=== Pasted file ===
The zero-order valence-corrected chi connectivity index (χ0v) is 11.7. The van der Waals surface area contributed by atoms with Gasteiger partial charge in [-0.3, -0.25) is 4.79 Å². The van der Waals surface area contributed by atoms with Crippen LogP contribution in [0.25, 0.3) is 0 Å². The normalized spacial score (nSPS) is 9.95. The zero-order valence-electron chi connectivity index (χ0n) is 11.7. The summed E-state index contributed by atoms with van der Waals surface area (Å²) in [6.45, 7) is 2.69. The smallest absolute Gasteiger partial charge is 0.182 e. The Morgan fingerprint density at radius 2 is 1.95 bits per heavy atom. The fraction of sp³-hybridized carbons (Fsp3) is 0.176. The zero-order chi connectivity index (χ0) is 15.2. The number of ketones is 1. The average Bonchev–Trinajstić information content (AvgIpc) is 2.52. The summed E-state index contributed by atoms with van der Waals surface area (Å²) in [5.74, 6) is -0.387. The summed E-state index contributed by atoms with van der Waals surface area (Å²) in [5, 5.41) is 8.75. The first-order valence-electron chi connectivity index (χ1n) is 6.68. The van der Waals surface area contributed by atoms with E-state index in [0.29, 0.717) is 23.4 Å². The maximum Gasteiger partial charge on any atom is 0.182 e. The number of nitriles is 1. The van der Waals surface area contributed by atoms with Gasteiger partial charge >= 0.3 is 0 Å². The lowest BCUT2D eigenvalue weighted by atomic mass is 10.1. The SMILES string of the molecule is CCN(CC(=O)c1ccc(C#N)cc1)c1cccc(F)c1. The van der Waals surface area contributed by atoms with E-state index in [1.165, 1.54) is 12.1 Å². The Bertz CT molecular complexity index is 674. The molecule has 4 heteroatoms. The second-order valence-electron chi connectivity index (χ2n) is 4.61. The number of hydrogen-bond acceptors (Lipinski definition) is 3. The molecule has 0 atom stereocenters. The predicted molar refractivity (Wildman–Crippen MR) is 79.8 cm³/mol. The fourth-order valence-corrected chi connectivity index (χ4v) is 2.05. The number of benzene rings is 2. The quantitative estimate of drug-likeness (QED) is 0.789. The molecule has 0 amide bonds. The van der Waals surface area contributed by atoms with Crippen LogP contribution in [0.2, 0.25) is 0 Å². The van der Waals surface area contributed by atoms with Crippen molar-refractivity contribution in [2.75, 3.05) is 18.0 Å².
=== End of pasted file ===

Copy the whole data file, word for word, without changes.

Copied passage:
The zero-order valence-corrected chi connectivity index (χ0v) is 11.7. The van der Waals surface area contributed by atoms with Gasteiger partial charge in [-0.3, -0.25) is 4.79 Å². The van der Waals surface area contributed by atoms with Crippen LogP contribution in [0.25, 0.3) is 0 Å². The normalized spacial score (nSPS) is 9.95. The zero-order valence-electron chi connectivity index (χ0n) is 11.7. The summed E-state index contributed by atoms with van der Waals surface area (Å²) in [6.45, 7) is 2.69. The smallest absolute Gasteiger partial charge is 0.182 e. The Morgan fingerprint density at radius 2 is 1.95 bits per heavy atom. The fraction of sp³-hybridized carbons (Fsp3) is 0.176. The zero-order chi connectivity index (χ0) is 15.2. The number of ketones is 1. The average Bonchev–Trinajstić information content (AvgIpc) is 2.52. The summed E-state index contributed by atoms with van der Waals surface area (Å²) in [5.74, 6) is -0.387. The summed E-state index contributed by atoms with van der Waals surface area (Å²) in [5, 5.41) is 8.75. The first-order valence-electron chi connectivity index (χ1n) is 6.68. The van der Waals surface area contributed by atoms with E-state index in [0.29, 0.717) is 23.4 Å². The maximum Gasteiger partial charge on any atom is 0.182 e. The number of nitriles is 1. The van der Waals surface area contributed by atoms with Gasteiger partial charge >= 0.3 is 0 Å². The lowest BCUT2D eigenvalue weighted by atomic mass is 10.1. The SMILES string of the molecule is CCN(CC(=O)c1ccc(C#N)cc1)c1cccc(F)c1. The van der Waals surface area contributed by atoms with E-state index in [1.165, 1.54) is 12.1 Å². The Bertz CT molecular complexity index is 674. The molecule has 4 heteroatoms. The second-order valence-electron chi connectivity index (χ2n) is 4.61. The number of hydrogen-bond acceptors (Lipinski definition) is 3. The molecule has 0 atom stereocenters. The predicted molar refractivity (Wildman–Crippen MR) is 79.8 cm³/mol. The fourth-order valence-corrected chi connectivity index (χ4v) is 2.05. The number of benzene rings is 2. The quantitative estimate of drug-likeness (QED) is 0.789. The molecule has 0 amide bonds. The van der Waals surface area contributed by atoms with Crippen LogP contribution in [0.2, 0.25) is 0 Å². The van der Waals surface area contributed by atoms with Crippen molar-refractivity contribution in [2.75, 3.05) is 18.0 Å².